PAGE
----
In addition to the aforementioned examples of cyberattacks compromising the confidentiality and availability of a BAS, cyberattacks compromising integrity are not to be ignored. For example, temperature manipulation via a BAS hack could result in physical damage to items such as data servers or perishable goods. Cyberattacks on industrial control systems (ICS) in critical infrastructure sectors are notorious for their physical consequences, such as the BlackEnergy malware that brought down the Ukrainian power grid in 2015, and the Stuxnet worm that resulted in damages to Iran’s nuclear program in 2010, acknowledged as the world’s first large-scale cyber warfare attack.

As noted in Forbes, BAS may become the next target of cyberattacks. Security credentials for smart buildings can be sold for profit on the dark web by cybercriminals, not to mention substantial Bitcoin payments to be reaped from ransomware demands. The threat actors behind these attacks are more than just cybercriminal organizations motivated by financial gain.

Potential threat actors may include hacktivists who oppose corporate policies and products. Adversary nation states and state-sponsored criminal groups are well-funded and highly sophisticated with capabilities to disrupt building operations, as well as cause physical destruction and loss of life.

Whether motivated politically, financially or otherwise, smart buildings are now on the radar of threat actors. Disruptions to a BAS can cause significant damages to a building’s commercial tenants in the form of business downtime, financial loss, and public safety threats, such as shutting down a building’s electricity grid.

Addressing these critical issues will require collaboration amongst city planners, engineers and cybersecurity professionals, as well as cybersecurity frameworks and risk-analysis tools for the building industry to effectively meet the present and future challenges of securing tall smart buildings.

Securing tall buildings is, therefore, no longer about just securing the physical space of a building from potentially violent attacks. Moreover, cybersecurity is no longer about just preventing loss of data or confidentiality breaches to business entities but to major buildings that house a multitude of potentially affected tenants, including retail establishments.

Cybersecurity concerns for interconnected BAS devices within smart buildings extend into the realm of physical damages, and potential threats to tall smart buildings now include a complete building takeover from hackers who could gain remote access from other countries. While financial loss and reputational damage are serious concerns, a catastrophic event resulting in loss of life can now occur, not just by the physical presence of a terrorist or an active shooter engaging in workplace violence, a deliberate crash by a car bomb or a plane crash, but by the stroke of a computer’s keyboard far, far away.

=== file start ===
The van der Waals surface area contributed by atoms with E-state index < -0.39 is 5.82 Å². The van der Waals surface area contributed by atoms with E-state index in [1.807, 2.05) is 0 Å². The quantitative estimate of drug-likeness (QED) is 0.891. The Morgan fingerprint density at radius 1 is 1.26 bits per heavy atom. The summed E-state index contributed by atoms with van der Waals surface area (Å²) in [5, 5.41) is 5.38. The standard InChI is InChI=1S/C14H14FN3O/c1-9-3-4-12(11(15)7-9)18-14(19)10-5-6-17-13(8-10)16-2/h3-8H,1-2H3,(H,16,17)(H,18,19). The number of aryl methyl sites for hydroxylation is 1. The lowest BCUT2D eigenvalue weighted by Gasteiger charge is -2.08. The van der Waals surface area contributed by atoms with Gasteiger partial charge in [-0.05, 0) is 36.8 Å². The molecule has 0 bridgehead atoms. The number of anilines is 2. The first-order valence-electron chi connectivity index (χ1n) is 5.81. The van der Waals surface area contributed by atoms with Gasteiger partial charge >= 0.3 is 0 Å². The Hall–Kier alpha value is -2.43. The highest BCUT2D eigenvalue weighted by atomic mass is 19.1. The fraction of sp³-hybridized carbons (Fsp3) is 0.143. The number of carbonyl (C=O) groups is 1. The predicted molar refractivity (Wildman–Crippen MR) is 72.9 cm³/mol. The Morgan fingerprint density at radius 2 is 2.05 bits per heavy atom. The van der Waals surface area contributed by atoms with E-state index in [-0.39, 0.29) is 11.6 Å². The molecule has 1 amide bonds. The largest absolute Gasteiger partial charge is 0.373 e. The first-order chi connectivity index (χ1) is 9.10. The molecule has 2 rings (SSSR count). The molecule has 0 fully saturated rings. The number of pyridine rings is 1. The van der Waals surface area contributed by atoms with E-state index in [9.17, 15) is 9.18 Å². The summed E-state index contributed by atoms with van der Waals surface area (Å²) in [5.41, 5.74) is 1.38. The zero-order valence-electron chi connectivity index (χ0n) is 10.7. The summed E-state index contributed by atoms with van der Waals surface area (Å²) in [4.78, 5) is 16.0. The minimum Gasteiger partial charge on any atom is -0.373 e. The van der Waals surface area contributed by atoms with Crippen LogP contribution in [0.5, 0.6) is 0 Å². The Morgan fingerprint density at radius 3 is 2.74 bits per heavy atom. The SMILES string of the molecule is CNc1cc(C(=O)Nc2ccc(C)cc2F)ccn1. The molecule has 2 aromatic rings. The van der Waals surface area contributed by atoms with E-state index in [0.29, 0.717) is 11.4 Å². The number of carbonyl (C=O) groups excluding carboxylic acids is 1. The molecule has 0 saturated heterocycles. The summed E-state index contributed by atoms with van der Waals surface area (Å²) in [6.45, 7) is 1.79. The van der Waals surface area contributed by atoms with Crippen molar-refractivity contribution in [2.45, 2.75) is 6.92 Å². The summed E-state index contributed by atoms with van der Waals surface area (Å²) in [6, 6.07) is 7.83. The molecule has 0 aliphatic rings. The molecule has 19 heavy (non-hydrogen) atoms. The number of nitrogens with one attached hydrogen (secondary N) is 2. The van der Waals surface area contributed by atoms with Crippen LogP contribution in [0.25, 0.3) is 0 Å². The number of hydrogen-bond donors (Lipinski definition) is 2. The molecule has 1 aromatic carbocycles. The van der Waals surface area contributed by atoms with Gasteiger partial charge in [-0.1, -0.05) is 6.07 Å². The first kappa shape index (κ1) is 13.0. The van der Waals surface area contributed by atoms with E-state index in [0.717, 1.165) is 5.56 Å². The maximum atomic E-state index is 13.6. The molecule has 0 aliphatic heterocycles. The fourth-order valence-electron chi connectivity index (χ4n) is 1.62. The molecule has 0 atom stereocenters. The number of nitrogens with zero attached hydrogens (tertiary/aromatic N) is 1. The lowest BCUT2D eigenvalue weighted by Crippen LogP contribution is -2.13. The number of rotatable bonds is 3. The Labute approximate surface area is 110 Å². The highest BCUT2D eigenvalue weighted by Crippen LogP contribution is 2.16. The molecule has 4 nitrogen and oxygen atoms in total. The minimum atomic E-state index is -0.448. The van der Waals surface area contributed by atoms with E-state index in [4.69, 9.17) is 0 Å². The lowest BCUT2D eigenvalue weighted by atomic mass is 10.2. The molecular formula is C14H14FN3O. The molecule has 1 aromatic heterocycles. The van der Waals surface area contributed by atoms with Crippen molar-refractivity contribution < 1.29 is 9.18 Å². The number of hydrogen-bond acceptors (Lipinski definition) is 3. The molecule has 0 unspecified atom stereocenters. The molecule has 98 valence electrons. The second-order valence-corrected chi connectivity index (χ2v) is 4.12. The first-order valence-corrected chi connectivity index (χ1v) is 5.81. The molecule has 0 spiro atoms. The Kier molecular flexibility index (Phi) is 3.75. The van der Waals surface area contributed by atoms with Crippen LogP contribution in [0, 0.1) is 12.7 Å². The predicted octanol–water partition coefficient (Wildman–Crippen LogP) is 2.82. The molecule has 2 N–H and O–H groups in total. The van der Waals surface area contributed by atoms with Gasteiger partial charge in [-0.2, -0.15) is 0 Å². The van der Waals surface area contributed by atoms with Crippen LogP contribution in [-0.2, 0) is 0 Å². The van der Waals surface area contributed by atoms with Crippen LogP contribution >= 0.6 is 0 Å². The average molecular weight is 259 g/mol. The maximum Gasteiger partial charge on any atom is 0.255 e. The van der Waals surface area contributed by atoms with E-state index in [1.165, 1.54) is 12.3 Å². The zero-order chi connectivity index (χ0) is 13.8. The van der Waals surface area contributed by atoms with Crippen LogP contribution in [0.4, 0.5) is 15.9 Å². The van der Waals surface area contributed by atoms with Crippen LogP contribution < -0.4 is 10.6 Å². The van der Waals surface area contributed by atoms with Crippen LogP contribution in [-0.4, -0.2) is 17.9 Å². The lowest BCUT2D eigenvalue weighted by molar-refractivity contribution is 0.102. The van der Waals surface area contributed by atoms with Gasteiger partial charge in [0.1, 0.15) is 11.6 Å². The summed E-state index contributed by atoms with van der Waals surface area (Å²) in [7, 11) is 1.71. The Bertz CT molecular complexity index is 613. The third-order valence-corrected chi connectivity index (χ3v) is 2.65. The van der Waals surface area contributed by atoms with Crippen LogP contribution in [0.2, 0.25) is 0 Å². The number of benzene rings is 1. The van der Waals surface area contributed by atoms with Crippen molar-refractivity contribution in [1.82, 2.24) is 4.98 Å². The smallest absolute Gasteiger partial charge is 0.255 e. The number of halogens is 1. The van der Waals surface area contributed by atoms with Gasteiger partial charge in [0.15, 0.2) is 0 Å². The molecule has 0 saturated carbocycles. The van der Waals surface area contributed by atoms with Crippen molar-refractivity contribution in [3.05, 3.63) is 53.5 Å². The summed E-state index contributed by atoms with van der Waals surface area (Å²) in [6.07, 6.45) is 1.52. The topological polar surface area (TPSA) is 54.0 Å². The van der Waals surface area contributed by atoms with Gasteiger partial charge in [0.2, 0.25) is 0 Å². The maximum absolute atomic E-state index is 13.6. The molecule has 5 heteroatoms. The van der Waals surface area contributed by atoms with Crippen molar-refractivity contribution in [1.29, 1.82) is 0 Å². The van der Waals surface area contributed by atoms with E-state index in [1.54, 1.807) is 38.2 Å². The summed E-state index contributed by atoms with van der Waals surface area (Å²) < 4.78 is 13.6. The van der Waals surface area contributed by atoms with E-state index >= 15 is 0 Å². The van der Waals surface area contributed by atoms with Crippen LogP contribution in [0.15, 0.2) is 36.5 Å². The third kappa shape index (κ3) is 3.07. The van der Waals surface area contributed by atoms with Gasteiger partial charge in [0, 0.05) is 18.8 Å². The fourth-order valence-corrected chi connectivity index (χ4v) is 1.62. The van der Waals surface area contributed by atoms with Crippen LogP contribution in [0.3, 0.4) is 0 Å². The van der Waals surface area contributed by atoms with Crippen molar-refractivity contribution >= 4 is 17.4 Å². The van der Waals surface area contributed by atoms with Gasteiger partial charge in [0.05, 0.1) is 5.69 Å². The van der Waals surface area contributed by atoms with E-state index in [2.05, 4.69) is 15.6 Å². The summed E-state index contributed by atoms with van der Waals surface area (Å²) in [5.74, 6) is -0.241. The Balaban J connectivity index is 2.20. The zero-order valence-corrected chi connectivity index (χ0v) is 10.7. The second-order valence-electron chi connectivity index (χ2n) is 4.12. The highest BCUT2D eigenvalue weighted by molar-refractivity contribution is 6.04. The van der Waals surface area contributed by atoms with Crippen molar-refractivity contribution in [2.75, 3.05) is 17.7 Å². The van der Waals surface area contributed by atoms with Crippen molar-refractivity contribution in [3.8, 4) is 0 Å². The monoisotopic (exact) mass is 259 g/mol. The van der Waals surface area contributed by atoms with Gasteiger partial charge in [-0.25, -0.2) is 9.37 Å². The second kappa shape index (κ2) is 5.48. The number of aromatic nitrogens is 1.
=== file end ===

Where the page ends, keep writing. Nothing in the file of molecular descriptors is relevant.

[1] See Joshua Sinai, https://www.asisonline.org/security-management-magazine/articles/2021/03/mitigating-rising-risks-for-high-rises/.
[2] See Cassandra Faro, https://usa.kaspersky.com/about/press-releases/2019_smart-buildings-threat-landscape.
[3] See Padraig Belton, https://www.bbc.com/news/business-42352326.
Amy Mintz
Amy Mintz is a PhD Candidate in Critical Infrastructure at Capitol Technology University. Her doctoral research is focused on ways to mitigate smart city cyber challenges and contribute to the cyber forensics domain by applying tools such as visual link analysis and other techniques to emerging smart city challenges to better secure critical infrastructure. More information about her dissertation research on critical infrastructure, with an emphasis on counterterrorism, is available at SmartCI.tech, with featured SMEs for her research including leading experts from the private sector, Department of Homeland Security, and local government. Her academic background includes an M.S. in Digital Forensics and Graduate Studies in Cybersecurity Policy, and Curriculum and Instruction. She recently co-founded the AAPI Institute, a think tank for research concerning topics central to the Asian American Pacific Islander (AAPI) community and Cybersecurity. The AAPI Institute is a nonprofit organization which branched off of her 501(c)3 nonprofit organization that she established more than ten years ago to empower girls in professional life. Mintz supervises, directs and oversees all operations and affairs of the nonprofit organization to educate and support the youth through signature events and programs, which has earned the endorsements and testimonials from leading experts in the nonprofit and education sectors. She has been featured and contributed to numerous publications including the Official Harvard Site of Multiple Intelligences and Philanthropy Journal.